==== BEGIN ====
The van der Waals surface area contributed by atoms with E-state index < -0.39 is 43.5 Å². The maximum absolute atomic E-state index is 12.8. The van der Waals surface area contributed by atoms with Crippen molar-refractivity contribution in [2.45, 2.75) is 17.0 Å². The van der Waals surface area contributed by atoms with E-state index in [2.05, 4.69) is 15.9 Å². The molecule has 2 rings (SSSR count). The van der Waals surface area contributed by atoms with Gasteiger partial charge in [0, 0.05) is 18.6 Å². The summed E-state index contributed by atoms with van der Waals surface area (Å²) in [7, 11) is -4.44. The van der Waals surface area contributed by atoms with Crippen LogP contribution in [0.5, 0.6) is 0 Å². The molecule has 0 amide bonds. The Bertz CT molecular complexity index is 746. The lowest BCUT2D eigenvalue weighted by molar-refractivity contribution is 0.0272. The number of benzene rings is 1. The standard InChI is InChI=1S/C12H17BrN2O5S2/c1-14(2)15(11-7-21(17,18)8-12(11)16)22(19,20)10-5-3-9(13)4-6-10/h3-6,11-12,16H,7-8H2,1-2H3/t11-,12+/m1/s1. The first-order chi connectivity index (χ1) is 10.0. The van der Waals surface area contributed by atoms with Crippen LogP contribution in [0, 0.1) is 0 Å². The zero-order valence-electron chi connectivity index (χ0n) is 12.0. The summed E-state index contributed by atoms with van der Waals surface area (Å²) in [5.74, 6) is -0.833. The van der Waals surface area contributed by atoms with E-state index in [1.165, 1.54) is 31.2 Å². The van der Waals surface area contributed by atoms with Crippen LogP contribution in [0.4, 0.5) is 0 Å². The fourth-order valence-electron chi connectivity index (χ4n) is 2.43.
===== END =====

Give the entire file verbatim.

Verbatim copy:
The van der Waals surface area contributed by atoms with E-state index < -0.39 is 43.5 Å². The maximum absolute atomic E-state index is 12.8. The van der Waals surface area contributed by atoms with Crippen molar-refractivity contribution in [2.45, 2.75) is 17.0 Å². The van der Waals surface area contributed by atoms with E-state index in [2.05, 4.69) is 15.9 Å². The molecule has 2 rings (SSSR count). The van der Waals surface area contributed by atoms with Gasteiger partial charge in [0, 0.05) is 18.6 Å². The summed E-state index contributed by atoms with van der Waals surface area (Å²) in [7, 11) is -4.44. The van der Waals surface area contributed by atoms with Crippen LogP contribution in [0.5, 0.6) is 0 Å². The molecule has 0 amide bonds. The Bertz CT molecular complexity index is 746. The lowest BCUT2D eigenvalue weighted by molar-refractivity contribution is 0.0272. The number of benzene rings is 1. The standard InChI is InChI=1S/C12H17BrN2O5S2/c1-14(2)15(11-7-21(17,18)8-12(11)16)22(19,20)10-5-3-9(13)4-6-10/h3-6,11-12,16H,7-8H2,1-2H3/t11-,12+/m1/s1. The first-order chi connectivity index (χ1) is 10.0. The van der Waals surface area contributed by atoms with Crippen LogP contribution in [0, 0.1) is 0 Å². The zero-order valence-electron chi connectivity index (χ0n) is 12.0. The summed E-state index contributed by atoms with van der Waals surface area (Å²) in [5.74, 6) is -0.833. The van der Waals surface area contributed by atoms with E-state index in [1.165, 1.54) is 31.2 Å². The van der Waals surface area contributed by atoms with Crippen LogP contribution in [0.4, 0.5) is 0 Å². The fourth-order valence-electron chi connectivity index (χ4n) is 2.43.